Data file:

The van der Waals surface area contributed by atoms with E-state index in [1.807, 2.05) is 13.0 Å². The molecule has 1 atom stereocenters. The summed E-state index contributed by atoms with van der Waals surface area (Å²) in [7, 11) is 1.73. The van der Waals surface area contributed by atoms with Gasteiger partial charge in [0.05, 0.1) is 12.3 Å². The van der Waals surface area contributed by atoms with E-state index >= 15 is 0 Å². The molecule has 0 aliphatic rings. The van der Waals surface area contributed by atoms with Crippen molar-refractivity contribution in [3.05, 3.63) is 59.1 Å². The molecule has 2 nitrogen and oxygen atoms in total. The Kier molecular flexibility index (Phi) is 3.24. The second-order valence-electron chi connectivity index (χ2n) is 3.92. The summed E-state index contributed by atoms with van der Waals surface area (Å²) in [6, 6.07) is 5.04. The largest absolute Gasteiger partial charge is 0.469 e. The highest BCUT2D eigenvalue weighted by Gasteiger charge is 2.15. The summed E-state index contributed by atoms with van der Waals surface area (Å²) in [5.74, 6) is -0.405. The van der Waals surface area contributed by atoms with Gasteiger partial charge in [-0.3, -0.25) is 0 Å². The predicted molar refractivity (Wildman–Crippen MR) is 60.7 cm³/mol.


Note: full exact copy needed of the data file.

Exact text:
The van der Waals surface area contributed by atoms with E-state index in [1.807, 2.05) is 13.0 Å². The molecule has 1 atom stereocenters. The summed E-state index contributed by atoms with van der Waals surface area (Å²) in [7, 11) is 1.73. The van der Waals surface area contributed by atoms with Gasteiger partial charge in [0.05, 0.1) is 12.3 Å². The van der Waals surface area contributed by atoms with E-state index >= 15 is 0 Å². The molecule has 0 aliphatic rings. The van der Waals surface area contributed by atoms with Crippen molar-refractivity contribution in [3.05, 3.63) is 59.1 Å². The molecule has 2 nitrogen and oxygen atoms in total. The Kier molecular flexibility index (Phi) is 3.24. The second-order valence-electron chi connectivity index (χ2n) is 3.92. The summed E-state index contributed by atoms with van der Waals surface area (Å²) in [6, 6.07) is 5.04. The largest absolute Gasteiger partial charge is 0.469 e. The highest BCUT2D eigenvalue weighted by Gasteiger charge is 2.15. The summed E-state index contributed by atoms with van der Waals surface area (Å²) in [5.74, 6) is -0.405. The van der Waals surface area contributed by atoms with Gasteiger partial charge in [-0.3, -0.25) is 0 Å². The predicted molar refractivity (Wildman–Crippen MR) is 60.7 cm³/mol.